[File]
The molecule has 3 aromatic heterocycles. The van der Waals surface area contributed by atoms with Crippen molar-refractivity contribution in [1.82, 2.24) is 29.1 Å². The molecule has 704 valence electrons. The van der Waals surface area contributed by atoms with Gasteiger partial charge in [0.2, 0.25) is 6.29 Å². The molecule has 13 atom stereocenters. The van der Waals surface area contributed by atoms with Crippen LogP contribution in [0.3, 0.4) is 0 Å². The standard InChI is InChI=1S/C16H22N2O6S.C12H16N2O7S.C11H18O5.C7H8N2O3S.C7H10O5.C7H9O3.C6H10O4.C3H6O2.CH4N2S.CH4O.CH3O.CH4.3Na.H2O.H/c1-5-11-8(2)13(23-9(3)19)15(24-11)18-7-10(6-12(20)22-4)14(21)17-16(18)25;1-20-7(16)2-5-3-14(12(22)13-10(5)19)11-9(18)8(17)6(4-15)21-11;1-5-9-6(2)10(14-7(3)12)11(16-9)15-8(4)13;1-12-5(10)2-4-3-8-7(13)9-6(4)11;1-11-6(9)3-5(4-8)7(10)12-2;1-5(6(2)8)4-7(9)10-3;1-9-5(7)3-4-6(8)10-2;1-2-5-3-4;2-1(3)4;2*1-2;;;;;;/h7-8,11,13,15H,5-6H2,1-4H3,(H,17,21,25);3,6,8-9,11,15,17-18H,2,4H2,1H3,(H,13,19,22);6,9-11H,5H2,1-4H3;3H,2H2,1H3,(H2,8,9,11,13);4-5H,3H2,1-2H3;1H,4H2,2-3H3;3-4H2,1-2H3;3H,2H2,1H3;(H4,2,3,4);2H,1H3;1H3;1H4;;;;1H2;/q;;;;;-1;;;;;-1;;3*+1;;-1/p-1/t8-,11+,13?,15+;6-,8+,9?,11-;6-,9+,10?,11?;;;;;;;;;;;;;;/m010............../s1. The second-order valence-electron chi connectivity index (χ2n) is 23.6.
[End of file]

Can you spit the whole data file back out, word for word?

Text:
The molecule has 3 aromatic heterocycles. The van der Waals surface area contributed by atoms with Crippen molar-refractivity contribution in [1.82, 2.24) is 29.1 Å². The molecule has 704 valence electrons. The van der Waals surface area contributed by atoms with Gasteiger partial charge in [0.2, 0.25) is 6.29 Å². The molecule has 13 atom stereocenters. The van der Waals surface area contributed by atoms with Crippen LogP contribution in [0.3, 0.4) is 0 Å². The standard InChI is InChI=1S/C16H22N2O6S.C12H16N2O7S.C11H18O5.C7H8N2O3S.C7H10O5.C7H9O3.C6H10O4.C3H6O2.CH4N2S.CH4O.CH3O.CH4.3Na.H2O.H/c1-5-11-8(2)13(23-9(3)19)15(24-11)18-7-10(6-12(20)22-4)14(21)17-16(18)25;1-20-7(16)2-5-3-14(12(22)13-10(5)19)11-9(18)8(17)6(4-15)21-11;1-5-9-6(2)10(14-7(3)12)11(16-9)15-8(4)13;1-12-5(10)2-4-3-8-7(13)9-6(4)11;1-11-6(9)3-5(4-8)7(10)12-2;1-5(6(2)8)4-7(9)10-3;1-9-5(7)3-4-6(8)10-2;1-2-5-3-4;2-1(3)4;2*1-2;;;;;;/h7-8,11,13,15H,5-6H2,1-4H3,(H,17,21,25);3,6,8-9,11,15,17-18H,2,4H2,1H3,(H,13,19,22);6,9-11H,5H2,1-4H3;3H,2H2,1H3,(H2,8,9,11,13);4-5H,3H2,1-2H3;1H,4H2,2-3H3;3-4H2,1-2H3;3H,2H2,1H3;(H4,2,3,4);2H,1H3;1H3;1H4;;;;1H2;/q;;;;;-1;;;;;-1;;3*+1;;-1/p-1/t8-,11+,13?,15+;6-,8+,9?,11-;6-,9+,10?,11?;;;;;;;;;;;;;;/m010............../s1. The second-order valence-electron chi connectivity index (χ2n) is 23.6.